In January 2015, Lakewood, Ohio Mayor Michael Summers announced that the Lakewood Hospital Association, Lakewood Hospital Foundation and Cleveland Clinic Foundation had reached an agreement to close city-owned Lakewood Hospital due to “changes in healthcare” that were causing the hospital’s revenue to decline. Skeptical of this narrative, and concerned about the risk to lives, the loss of jobs and the impact on the local economy, a group of citizens formed the grassroots organization Save Lakewood Hospital.
Made up of legal, healthcare and financial professionals, and joined by politicians and concerned citizens, the group began meeting weekly to study the issues surrounding the hospital. After initial fact-finding, it became apparent that the lack of transparency from public officials and the absence of an open competitive bidding process were additional causes for concern. Furthermore it appeared that an unexplained and exorbitant increase in administrative fees and the deliberate transfer of patients and services in recent years were the primary causes of the hospital’s financial decline.
In May 2015, five members of the organization filed a taxpayer lawsuit seeking damages in Cuyahoga County Common Pleas Court. Additionally the group attracted the help of former United States Congressman Dennis Kucinich who formally asked Ohio Attorney General Mike DeWine to intervene and filed a complaint with the Federal Trade Commission regarding the situation.
Throughout 2015, Save Lakewood Hospital members worked to raise awareness of their concerns through traditional and social media, press conferences and rallies, and regular attendance and comment at Lakewood City Council meetings. Hoping for a political solution in November 2015, Save Lakewood Hospital supported Senator Michael Skindell in his run against the incumbent mayor and placed an issue on the ballot to amend the City Charter to trigger an automatic referendum should City Council vote to approve the hospital closure. Outspent nearly ten to one, the campaigns faced stiff opposition and voter confusion tactics from the mayor’s supporters, Lakewood Hospital Association, and the political action committee Build Lakewood. Although attempts for political change were unsuccessful, it was clear by the margin that there was a will to slow the process and take a closer look at the situation.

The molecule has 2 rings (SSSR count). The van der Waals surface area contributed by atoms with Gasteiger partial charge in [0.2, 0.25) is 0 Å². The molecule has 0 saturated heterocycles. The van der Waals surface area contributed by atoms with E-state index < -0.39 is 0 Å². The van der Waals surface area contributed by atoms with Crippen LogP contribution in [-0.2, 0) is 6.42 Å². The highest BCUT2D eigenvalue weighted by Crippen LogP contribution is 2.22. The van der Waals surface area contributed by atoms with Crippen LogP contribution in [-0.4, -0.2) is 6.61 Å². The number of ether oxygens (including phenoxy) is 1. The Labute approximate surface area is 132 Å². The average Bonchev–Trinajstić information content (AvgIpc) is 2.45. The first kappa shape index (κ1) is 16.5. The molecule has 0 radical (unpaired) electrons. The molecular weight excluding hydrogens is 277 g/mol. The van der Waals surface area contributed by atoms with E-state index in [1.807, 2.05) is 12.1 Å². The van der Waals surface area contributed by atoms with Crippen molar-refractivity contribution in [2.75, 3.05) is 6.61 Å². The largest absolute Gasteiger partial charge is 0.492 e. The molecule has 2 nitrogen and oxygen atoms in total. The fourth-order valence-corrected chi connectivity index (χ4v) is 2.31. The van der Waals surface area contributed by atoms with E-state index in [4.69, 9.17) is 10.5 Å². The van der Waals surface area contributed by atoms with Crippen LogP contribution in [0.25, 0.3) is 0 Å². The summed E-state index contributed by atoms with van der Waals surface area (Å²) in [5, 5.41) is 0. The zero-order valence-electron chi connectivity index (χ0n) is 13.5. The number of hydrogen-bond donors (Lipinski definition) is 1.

Despite this, and ignoring at least three other healthcare operators’ expressions of interest, Lakewood City Council took the results of the November 2015 election as a voter mandate and proceeded to approve Ordinance No. 49-15 and a Master Agreement to close Lakewood Hospital and build a new Family Health Center and emergency department on adjacent property. The Ordinance not only transferred city assets to Cleveland Clinic Foundation for pennies on the dollar, it releases all parties from liability for past conduct that contributed to Lakewood Hospital’s decline and limits healthcare competition on the hospital site.
Lakewood resident, Jeanne MacKay efficiently and humorously summarized the situation by borrowing an idea from Jimmy Fallon, reading satirical “Thank You” letters before Lakewood City Council.
Following City Council’s vote, Save Lakewood Hospital members immediately went to work collecting signatures to place No. 49-15 on the ballot for voter consideration. “When it comes to the future of healthcare in Lakewood, we think we should get a second opinion from voters.”
By February 2016, more than enough signatures had been collected and certified, paving the way to proceed with a referendum on Ordinance No. 49-15. The ordinance will appear on the November 2016 ballot as Issue 64.
It is our hope that we can get our message out to voters and encourage them to vote against this legislation that puts lives, Lakewood jobs and the future of our community at risk. This is a classic David versus Goliath story, big business dictating to citizens their future and an entrenched political enterprise greasing the wheels. It’s an American story, one that reminds us just how fortunate we are to have avenues to free speech, the right to vote and a shot at justice.
To learn more visit stronglakewood.com.